Kathryn M. Andolsek, MD, MPH
What are the efficacy and safety of dopamine agonists for the restless legs syndrome (RLS)?
Included studies compared dopamine agonists with placebo or other drugs given for ≥ 7 days in patients ≥ 18 years of age with primary or secondary RLS (International RLS Study Group criteria). Outcomes included International RLS Severity Rating Scale (IRLS) score, Periodic Limb Movements in Sleep Index (PLMSI), sleep efficiency (time sleeping when in bed), number of dropouts due to adverse events, Clinical Global Impressions-Improvement (CGI-I) score, and self-rated sleep quality and disease-specific quality of life.
MEDLINE, EMBASE/Excerpta Medica, CINAHL, PsycINFO (1985 to 2008); Cochrane Central Register of Controlled Trials (Cochrane Library, 2008, Issue 4); reference lists; and online clinical trial and drug company registers were searched for double-blind, randomized, controlled trials (RCTs). Authors and drug companies were contacted. 38 RCTs (n = 7365, mean age 55 y, mean 64% women) met the selection criteria: 35 were placebo-controlled. 13 RCTs evaluated ropinirole, 10 pramipexole, 5 pergolide, 5 rotigotine, 3 cabergoline, 2 lisuride, and 1 sumanirole. The most frequent treatment duration was 12 weeks (range 1 wk to 7 mo). Results of 23 RCTs were published in their entirety. 37 RCTs were fully or partly funded by drug companies.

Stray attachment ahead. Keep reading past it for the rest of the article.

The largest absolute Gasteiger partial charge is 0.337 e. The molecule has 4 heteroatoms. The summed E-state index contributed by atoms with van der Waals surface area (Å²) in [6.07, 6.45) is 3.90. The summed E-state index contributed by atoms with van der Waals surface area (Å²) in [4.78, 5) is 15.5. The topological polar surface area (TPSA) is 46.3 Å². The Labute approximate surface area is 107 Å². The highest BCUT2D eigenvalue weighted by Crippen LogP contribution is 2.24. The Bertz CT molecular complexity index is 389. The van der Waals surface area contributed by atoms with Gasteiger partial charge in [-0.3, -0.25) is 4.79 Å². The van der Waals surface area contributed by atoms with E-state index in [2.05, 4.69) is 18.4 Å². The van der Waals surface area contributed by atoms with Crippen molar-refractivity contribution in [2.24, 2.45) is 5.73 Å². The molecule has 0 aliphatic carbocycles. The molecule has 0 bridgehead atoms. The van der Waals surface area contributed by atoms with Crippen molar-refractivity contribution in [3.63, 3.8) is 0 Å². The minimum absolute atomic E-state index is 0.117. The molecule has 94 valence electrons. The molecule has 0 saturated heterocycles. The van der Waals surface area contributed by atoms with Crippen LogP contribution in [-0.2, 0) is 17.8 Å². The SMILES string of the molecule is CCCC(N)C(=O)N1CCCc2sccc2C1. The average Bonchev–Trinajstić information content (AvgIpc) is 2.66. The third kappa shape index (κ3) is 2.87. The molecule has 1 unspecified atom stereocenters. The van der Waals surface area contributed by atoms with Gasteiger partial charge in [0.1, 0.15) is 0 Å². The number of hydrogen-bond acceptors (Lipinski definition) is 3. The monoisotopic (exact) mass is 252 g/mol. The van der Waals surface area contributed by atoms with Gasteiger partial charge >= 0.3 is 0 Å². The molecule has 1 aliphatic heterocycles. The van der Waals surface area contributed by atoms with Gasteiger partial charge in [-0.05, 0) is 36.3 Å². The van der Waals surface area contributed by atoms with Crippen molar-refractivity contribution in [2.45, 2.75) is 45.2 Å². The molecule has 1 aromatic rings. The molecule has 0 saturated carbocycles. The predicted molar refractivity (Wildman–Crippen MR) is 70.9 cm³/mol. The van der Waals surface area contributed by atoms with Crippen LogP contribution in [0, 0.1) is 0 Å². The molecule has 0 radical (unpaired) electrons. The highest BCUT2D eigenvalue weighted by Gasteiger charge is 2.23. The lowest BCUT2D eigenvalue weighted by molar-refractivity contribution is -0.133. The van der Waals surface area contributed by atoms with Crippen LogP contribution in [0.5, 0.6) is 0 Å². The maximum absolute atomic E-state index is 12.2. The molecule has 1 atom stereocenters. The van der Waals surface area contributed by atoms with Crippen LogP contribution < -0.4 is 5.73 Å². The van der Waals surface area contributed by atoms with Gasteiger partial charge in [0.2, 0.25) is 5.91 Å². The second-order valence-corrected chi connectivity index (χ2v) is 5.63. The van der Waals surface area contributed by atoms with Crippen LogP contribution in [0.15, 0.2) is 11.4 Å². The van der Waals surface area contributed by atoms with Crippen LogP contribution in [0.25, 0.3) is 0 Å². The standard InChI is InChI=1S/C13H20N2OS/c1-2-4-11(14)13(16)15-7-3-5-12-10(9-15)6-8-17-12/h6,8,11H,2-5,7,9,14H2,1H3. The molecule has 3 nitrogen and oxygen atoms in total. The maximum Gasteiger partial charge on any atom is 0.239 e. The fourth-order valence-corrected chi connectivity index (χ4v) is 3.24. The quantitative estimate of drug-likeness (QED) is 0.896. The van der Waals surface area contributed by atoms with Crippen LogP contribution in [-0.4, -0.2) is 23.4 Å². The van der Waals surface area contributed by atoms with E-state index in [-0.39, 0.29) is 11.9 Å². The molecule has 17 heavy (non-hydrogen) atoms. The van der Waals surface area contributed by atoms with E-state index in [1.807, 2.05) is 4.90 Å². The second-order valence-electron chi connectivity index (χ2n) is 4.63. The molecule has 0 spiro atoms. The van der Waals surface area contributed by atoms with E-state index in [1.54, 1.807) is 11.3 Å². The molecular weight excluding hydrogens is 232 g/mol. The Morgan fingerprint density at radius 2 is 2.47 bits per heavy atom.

The main results for placebo-controlled RCTs are shown in the Table. Meta-analysis showed that dopamine agonists were better than levodopa for reducing symptom severity (2 RCTs, n = 422, mean difference [MD] in reduction of IRLS score −5.3, 95% CI −8.4 to −2.1). Cabergoline improved quality of life more than levodopa (1 RCT, n = 314, MD in RLS quality of life scale −5.5, CI −8.4 to −2.7). Dopamine agonists and levodopa did not differ for other outcomes.
Dopamine agonists improve outcomes more than placebo in the restless legs syndrome, but patients are more likely to discontinue treatment because of adverse events.
Dopamine agonists vs placebo for the restless legs syndrome*
*CGI-I = Clinical Global Impressions-Improvement scale; IRLS = International Restless Legs Syndrome Severity Rating Scale; PLMSI = Periodic Limb Movements in Sleep Index; other abbreviations defined in Glossary. RBI, RRI, NNT, NNH, and CI calculated from data in article using a random-effects model.
†Negative differences favor dopamine agonists.
‡Positive differences favor dopamine agonists.
Kathryn M. Andolsek. Review: Dopamine agonists are effective for the restless legs syndrome but may be discontinued due to adverse events. Ann Intern Med. 2011;155:JC1–9. doi: 10.7326/0003-4819-155-2-201107190-02009
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Published: Ann Intern Med. 2011;155(2):JC1-9.
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